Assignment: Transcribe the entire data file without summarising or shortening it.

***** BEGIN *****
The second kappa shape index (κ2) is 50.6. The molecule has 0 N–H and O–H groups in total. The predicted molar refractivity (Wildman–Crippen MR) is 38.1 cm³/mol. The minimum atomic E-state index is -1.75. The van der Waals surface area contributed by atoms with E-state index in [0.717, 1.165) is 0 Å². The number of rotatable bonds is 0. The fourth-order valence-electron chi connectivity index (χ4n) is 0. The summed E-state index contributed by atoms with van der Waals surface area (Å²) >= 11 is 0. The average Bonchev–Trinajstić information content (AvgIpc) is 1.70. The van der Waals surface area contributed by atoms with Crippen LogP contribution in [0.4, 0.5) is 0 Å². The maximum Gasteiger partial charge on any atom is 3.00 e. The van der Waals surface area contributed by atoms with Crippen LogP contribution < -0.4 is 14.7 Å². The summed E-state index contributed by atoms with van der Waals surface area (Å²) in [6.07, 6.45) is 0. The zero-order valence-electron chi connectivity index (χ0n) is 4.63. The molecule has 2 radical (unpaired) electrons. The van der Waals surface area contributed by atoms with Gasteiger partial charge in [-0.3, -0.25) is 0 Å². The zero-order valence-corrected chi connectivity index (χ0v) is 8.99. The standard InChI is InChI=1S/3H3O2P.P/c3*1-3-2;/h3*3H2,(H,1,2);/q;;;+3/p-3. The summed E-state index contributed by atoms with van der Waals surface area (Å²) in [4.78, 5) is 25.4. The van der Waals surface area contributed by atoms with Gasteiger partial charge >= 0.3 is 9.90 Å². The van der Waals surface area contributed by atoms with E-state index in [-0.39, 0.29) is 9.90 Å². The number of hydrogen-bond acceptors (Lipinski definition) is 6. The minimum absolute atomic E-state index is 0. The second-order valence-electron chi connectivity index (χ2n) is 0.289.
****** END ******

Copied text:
The second kappa shape index (κ2) is 50.6. The molecule has 0 N–H and O–H groups in total. The predicted molar refractivity (Wildman–Crippen MR) is 38.1 cm³/mol. The minimum atomic E-state index is -1.75. The van der Waals surface area contributed by atoms with E-state index in [0.717, 1.165) is 0 Å². The number of rotatable bonds is 0. The fourth-order valence-electron chi connectivity index (χ4n) is 0. The summed E-state index contributed by atoms with van der Waals surface area (Å²) >= 11 is 0. The average Bonchev–Trinajstić information content (AvgIpc) is 1.70. The van der Waals surface area contributed by atoms with Crippen LogP contribution in [0.4, 0.5) is 0 Å². The maximum Gasteiger partial charge on any atom is 3.00 e. The van der Waals surface area contributed by atoms with Crippen LogP contribution < -0.4 is 14.7 Å². The summed E-state index contributed by atoms with van der Waals surface area (Å²) in [6.07, 6.45) is 0. The zero-order valence-electron chi connectivity index (χ0n) is 4.63. The molecule has 2 radical (unpaired) electrons. The van der Waals surface area contributed by atoms with Gasteiger partial charge in [-0.3, -0.25) is 0 Å². The zero-order valence-corrected chi connectivity index (χ0v) is 8.99. The standard InChI is InChI=1S/3H3O2P.P/c3*1-3-2;/h3*3H2,(H,1,2);/q;;;+3/p-3. The summed E-state index contributed by atoms with van der Waals surface area (Å²) in [4.78, 5) is 25.4. The van der Waals surface area contributed by atoms with Gasteiger partial charge >= 0.3 is 9.90 Å². The van der Waals surface area contributed by atoms with E-state index in [-0.39, 0.29) is 9.90 Å². The number of hydrogen-bond acceptors (Lipinski definition) is 6. The minimum absolute atomic E-state index is 0. The second-order valence-electron chi connectivity index (χ2n) is 0.289.